Hindu dharma is implicitly at odds with monotheistic intolerance. What is happening in India is a new historical awakening... Indian intellectuals, who want to be secure in their liberal beliefs, may not understand what is going on. But every other Indian knows precisely what is happening: deep down he knows that a larger response is emerging even if at times this response appears in his eyes to be threatening.

Saturday, November 22, 2008

One sided anti-Hindu reporting

Have the evangelists been saying most outrageous things about Hindu gods and Hinduism in general? Hardly any paper of importance provided any information on these and other subjects. The television channels were the most irresponsible. It was ‘breaking news’ all the time.

Addressing a function held in Colombo on October 28 when he was awarded the Best Journalist of Asia Prize by the Sri Lanka Mass Media Society ( a government supported NGO to promote excellence in the media world), N.Ram, editor-in-chief of The Hindu made some very relevant observations. One was that the time has come for the media in South Asia “to seriously introspect on its role on how it could improve its performance in betterment of the welfare of the people and the peace processes in society”. Another was that it was “high time media personalities evolved an accountable code of conduct” to deal with issues related to peace and issues that have a direct hearing on the lives of people. A third point he raised was that the main role of the media is not only to ensure deliverance of credible information but also to provide “a context”. As he put it “it is necessary that the reader believes in what is being conveyed but also has the benefit of knowing the full background of the information”.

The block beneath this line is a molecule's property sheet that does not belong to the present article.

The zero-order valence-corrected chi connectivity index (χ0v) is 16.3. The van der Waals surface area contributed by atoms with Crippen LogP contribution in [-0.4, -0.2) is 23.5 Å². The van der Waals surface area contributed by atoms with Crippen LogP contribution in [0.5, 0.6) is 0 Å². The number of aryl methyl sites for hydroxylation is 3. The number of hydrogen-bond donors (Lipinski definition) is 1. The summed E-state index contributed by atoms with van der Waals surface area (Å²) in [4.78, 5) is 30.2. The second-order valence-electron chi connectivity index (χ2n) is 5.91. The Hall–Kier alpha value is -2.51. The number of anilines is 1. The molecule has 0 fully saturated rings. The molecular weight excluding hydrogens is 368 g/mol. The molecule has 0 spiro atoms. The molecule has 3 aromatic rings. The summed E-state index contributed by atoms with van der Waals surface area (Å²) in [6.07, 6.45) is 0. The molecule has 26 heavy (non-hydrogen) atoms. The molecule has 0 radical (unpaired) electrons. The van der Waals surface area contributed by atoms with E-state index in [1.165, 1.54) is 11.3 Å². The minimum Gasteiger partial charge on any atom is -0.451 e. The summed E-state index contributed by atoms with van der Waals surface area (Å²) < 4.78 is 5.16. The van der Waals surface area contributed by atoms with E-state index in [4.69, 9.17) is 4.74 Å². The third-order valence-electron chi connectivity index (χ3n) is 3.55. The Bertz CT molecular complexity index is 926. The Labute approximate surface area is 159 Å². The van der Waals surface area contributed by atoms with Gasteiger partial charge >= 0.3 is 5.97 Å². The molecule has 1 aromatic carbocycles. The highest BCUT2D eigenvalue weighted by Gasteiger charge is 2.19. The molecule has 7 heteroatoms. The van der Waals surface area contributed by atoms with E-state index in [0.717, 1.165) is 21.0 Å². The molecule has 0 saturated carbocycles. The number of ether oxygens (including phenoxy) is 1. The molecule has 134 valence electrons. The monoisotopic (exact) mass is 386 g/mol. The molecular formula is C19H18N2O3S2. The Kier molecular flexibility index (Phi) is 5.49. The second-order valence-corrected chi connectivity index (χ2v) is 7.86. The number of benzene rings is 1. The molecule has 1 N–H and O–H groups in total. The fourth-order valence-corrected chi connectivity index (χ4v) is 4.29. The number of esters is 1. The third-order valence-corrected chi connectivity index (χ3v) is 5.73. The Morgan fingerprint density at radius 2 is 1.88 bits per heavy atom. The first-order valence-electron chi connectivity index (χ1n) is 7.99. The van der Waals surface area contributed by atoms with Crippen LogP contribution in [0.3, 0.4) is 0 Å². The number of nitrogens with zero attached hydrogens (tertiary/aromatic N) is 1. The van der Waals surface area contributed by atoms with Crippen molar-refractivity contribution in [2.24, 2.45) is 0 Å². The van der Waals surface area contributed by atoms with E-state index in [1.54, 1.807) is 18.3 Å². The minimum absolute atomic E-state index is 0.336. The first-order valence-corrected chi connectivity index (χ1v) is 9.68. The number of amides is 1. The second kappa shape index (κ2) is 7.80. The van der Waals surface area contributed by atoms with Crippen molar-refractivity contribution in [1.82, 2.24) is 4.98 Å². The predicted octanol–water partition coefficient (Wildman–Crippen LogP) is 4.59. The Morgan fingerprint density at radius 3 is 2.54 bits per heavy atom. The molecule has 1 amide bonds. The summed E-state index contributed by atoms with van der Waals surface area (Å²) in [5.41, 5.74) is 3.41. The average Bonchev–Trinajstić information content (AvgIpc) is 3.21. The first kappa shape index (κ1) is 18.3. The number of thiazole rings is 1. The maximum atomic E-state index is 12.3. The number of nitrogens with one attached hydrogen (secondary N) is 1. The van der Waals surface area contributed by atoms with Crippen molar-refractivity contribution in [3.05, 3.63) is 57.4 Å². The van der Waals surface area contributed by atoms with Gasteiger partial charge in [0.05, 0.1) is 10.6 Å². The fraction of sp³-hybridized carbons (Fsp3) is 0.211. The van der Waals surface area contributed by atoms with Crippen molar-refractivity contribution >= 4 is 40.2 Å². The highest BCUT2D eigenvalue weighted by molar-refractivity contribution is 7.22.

Ram added: “We need to go below the surface in a critical and constructive way”. And no wiser words were said. As The Hindu reported the event (October 29), Ram said that “we need to go below” giving “the context in which (events) have been happening or have happened”. Let this be stressed: there has been hardly any backgrounding in reports on the communal tensions whether in Orissa or in Karnataka. Reporting was often one-sided and anti-Hindu. Why were certain groups behaving in the way they were behaving? What was the reason behind the violence? Was there any logic involved? How come the percentage of Christians had been starkly increasing in parts of Orissa? How many foreign evangelists are there in India? How much money do they get from outside? How is it spent? Who are the foreign financiers? Have the evangelists been saying most outrageous things about Hindu gods and Hinduism in general? Hardly any paper of importance provided any information on these and other subjects. The television channels were the most irresponsible. It was ‘breaking news’ all the time. That is only one example. Another example was the terrorism initiated in Mumbai by the Maharashtra Navnirman Sena (MNS) against North Indian Labour in general and Bihari labour in particular. The Thackerays have been rightly criticised but again, hardly any daily made any effort to provide the background. The Hindu (October 26) carried an article by Dilip Chitre, the well-known Marthi poet translator and film-maker who said how the MNS must have dared to indulge in terrorism against the background of three Congress government looking the other way when it went on a rampage. Chitre notes that “by 1968 the Shiv Sena received the secret support and encouragement of Vasantrao Naik, Maharashtra’s Chief Minster appointed by Indira Gandhi”.